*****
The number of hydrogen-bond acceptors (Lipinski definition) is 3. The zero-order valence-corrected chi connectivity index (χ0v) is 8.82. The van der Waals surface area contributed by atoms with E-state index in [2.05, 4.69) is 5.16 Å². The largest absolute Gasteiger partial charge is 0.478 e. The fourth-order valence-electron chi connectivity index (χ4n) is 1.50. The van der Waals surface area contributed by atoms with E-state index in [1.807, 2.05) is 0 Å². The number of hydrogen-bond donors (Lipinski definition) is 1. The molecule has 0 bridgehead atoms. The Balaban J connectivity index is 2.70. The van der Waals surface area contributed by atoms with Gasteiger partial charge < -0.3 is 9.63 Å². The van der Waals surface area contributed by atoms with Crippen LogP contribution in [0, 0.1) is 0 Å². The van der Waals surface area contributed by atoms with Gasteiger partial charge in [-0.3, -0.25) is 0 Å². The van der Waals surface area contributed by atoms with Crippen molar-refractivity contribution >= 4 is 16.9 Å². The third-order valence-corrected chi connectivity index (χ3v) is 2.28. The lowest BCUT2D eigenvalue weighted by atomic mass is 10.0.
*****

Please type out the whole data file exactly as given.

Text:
The number of hydrogen-bond acceptors (Lipinski definition) is 3. The zero-order valence-corrected chi connectivity index (χ0v) is 8.82. The van der Waals surface area contributed by atoms with E-state index in [2.05, 4.69) is 5.16 Å². The largest absolute Gasteiger partial charge is 0.478 e. The fourth-order valence-electron chi connectivity index (χ4n) is 1.50. The van der Waals surface area contributed by atoms with E-state index in [1.807, 2.05) is 0 Å². The number of hydrogen-bond donors (Lipinski definition) is 1. The molecule has 0 bridgehead atoms. The Balaban J connectivity index is 2.70. The van der Waals surface area contributed by atoms with Gasteiger partial charge < -0.3 is 9.63 Å². The van der Waals surface area contributed by atoms with Crippen LogP contribution in [0, 0.1) is 0 Å². The van der Waals surface area contributed by atoms with Gasteiger partial charge in [-0.3, -0.25) is 0 Å². The van der Waals surface area contributed by atoms with Crippen molar-refractivity contribution >= 4 is 16.9 Å². The third-order valence-corrected chi connectivity index (χ3v) is 2.28. The lowest BCUT2D eigenvalue weighted by atomic mass is 10.0.